KARACHI: Broadband services of Pakistan Telecommunication Limited (PTCL) – which serves 80 per cent of the broadband users in Pakistan – are affected as there is a major breakdown in the India-Middle East-Western Europe (IMEWE) submarine cable, which has impacted the whole region of South Asia.
The IMEWE is an ultra-high capacity fiber optic cable system which links India and Europe via Middle East. Their three fiber pair system with total length of approximately 12,091 kilometres has nine terminal stations of nine telecom carriers from eight countries, including Pakistan.
The cable fault has occurred somewhere between UAE and Karachi. The highest number of broadband users affected by this submarine cable fault belongs to the PTCL. According to the figures from June 2014, Pakistan has 3.79 million broadband users out of which 80% are the PTCL customers – a fact which tells about the magnitude of people affected by this major breakdown.
According to the PTCL Corporate Communication General Manager Imran Janjua, maintenance activity by the IMEWE consortium on the undersea cable is currently in progress.
“The PTCL has ensured adequate bandwidth so its customers are not affected due to this disruption,” he said, adding that repair vessel had arrived and repair work was being done, which will take a week to be completed.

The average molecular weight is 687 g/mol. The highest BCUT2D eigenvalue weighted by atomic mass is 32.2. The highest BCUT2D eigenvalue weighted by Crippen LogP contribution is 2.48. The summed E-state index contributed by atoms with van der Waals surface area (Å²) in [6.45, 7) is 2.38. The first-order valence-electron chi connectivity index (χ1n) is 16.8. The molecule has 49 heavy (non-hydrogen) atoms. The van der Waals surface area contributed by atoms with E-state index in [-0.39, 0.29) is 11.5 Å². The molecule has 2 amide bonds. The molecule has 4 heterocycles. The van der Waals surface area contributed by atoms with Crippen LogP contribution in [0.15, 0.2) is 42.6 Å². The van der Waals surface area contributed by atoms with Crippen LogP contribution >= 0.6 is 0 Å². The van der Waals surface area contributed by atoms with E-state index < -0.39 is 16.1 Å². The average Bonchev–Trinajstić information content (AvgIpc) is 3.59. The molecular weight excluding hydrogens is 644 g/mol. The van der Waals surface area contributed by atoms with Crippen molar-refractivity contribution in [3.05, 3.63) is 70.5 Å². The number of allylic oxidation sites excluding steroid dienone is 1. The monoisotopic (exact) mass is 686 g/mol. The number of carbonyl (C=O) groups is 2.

On the other hand, the PTCL customers have been complaining about the slow browsing. One broadband customer, Daniyal, told The Express Tribune that the network has been down for the last two days.
According to Salman Mazhar from Wateen Telecom, the fault in the cable occurred on December 28.
“Pakistan has a total of 360 gigabyte per second (Gbps) bandwidth, out of which only 250Gbps is available right now for all ISPs of Pakistan and distributed through Pakistan International Exchange and Transworld,” he said.
Internet Service Provider Association of Pakistan (ISPAK) founder member Wahaj us Siraj also confirmed to The Express Tribune that one of the four submarine cables have been affected`.
Published in The Express Tribune, December 31st, 2015.